AKA Cassius Clay, he’s also nicknamed “The Greatest” because he’s the best boxer the world has ever seen. After refusing to be drafted in the Vietnam War, he was stripped of his boxing titles (they were reinstated by the Supreme Court in 1971). This led to his role as an activist, playing a big part in counterculture and African American civil rights in the ‘60s.

Ulysses S. Grant

Grant served as the Commanding General of the United States Army for the Union, leading them to victory and subsequently being elected 18th President of the United States, where he made great strides by working with radical republicans to restructure the union.

Theodore Roosevelt

Teddy Roosevelt is widely regarded as one of the greatest presidents in US history, best known for his antitrust legislation and admiration for conservation, which prioritized much of America’s natural environment. He essentially defined the modern presidency, and is on Mount Rushmore.

Robert E. Lee

Lee was the commanding general of the Confederate Army during the Civil War, mainly known for his knowledge and expertise on the battlefield. Though he never wanted a divided country, he chose to fight for his home state of Virginia.

Thomas Edison

Edison is likely the greatest inventor in American history, developing crucial technologies such as electricity, mass communication devices, motion picture, and sound recording, among many more. He undoubtedly had a huge impact on the modern industrialized world.

Jackie Robinson

Robinson became the first African American baseball player to play in the modern MLB, breaking the color barrier when playing first base for the Dodgers in 1947. This ended racial segregation in the league, which recognizes it as its own holiday – Jackie Robinson Day.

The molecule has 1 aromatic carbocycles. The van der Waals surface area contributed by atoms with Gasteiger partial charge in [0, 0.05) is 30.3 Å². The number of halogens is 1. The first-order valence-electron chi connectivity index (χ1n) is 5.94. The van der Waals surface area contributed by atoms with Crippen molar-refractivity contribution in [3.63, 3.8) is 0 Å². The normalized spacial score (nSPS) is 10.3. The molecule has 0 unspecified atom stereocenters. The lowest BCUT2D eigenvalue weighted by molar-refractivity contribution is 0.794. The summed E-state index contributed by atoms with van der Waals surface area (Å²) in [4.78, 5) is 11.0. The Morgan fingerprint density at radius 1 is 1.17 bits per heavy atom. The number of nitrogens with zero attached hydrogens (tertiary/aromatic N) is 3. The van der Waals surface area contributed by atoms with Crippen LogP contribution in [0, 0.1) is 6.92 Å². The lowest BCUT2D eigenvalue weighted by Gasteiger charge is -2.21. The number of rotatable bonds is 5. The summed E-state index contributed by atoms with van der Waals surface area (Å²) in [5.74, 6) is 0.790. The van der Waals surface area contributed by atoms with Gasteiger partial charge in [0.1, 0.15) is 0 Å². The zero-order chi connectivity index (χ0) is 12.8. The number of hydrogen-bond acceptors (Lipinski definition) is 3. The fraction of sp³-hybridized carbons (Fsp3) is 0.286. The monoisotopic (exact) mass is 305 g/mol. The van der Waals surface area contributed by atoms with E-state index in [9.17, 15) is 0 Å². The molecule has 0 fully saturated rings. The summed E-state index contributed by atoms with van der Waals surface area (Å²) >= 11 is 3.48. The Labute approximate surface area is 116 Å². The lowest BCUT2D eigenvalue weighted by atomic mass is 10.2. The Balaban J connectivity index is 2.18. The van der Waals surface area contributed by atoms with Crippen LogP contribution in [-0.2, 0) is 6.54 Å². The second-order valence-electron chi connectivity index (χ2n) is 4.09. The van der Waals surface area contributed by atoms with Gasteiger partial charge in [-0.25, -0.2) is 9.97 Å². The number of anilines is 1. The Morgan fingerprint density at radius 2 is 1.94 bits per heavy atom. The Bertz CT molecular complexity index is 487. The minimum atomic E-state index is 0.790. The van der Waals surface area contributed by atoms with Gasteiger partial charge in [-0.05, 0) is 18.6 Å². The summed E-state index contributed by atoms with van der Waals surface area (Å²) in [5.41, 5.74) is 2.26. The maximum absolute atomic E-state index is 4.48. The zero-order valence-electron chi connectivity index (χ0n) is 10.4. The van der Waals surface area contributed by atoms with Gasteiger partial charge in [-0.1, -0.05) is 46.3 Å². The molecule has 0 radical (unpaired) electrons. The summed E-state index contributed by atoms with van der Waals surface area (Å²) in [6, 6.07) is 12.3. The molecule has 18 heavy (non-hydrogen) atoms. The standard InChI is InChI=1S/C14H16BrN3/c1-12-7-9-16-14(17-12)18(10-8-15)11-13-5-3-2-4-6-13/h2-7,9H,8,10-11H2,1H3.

Franklin Delano Roosevelt

FDR was the only US president to serve a record four terms, with his last two coming during World War II, where he died in office just before its conclusion. He’s highly praised for his composure both during the war and great depression, as well as orchestrating the New Deal.

Frederick Douglass

Douglass was a renowned national abolitionist who became a massive voice for freedom after escaping Maryland himself in 1838. He was praised for his impressive writings on anti-slavery, which stunned Americans at the time to find out he himself was a slave. His autobiographies and oratories are still pivotal in education today.

Dwight D. Eisenhower

Dwight Eisenhower, AKA “Ike” was a former Army General during World War II turned 34th president of the United States. Though commended for his prowess on the battlefield, he struggled to combat communism and McCarthyism during his presidency, as well as falling short on civil rights.

Albert Einstein

Einstein was a theoretical physicist from Germany whose greatest contribution was the theory of relativity, paving the way for modern quantum mechanics. He also played a big role in the philosophy of science, creating notable equations like E=mc2. Due to his Jewish background, he settled in the US in 1933 to avoid the rise of Nazi Germany.

Ronald Reagan

Considered to be the father of modern conservatism, Reagan moved from respected actor to politician, first governing California before being elected the 40th US President. His supply-side economics deemed “Reaganomics,” and his other policies were praised by conservatives, but denounced by liberals, including tax cuts, deregulation, and reduced government spending.

Winston Churchill

Sir Winston was a liberal turned conservative before his time as prime minister of the United Kingdom, where he ruled during the second World War. He also unified Europe, coining the “Iron Curtain” trope to unify the continent ahead of Soviet influences of fascism. He is a revered 20th century figure who is praised as a wartime leader, but Churchill was also a famed writer.

Mahatma Gandhi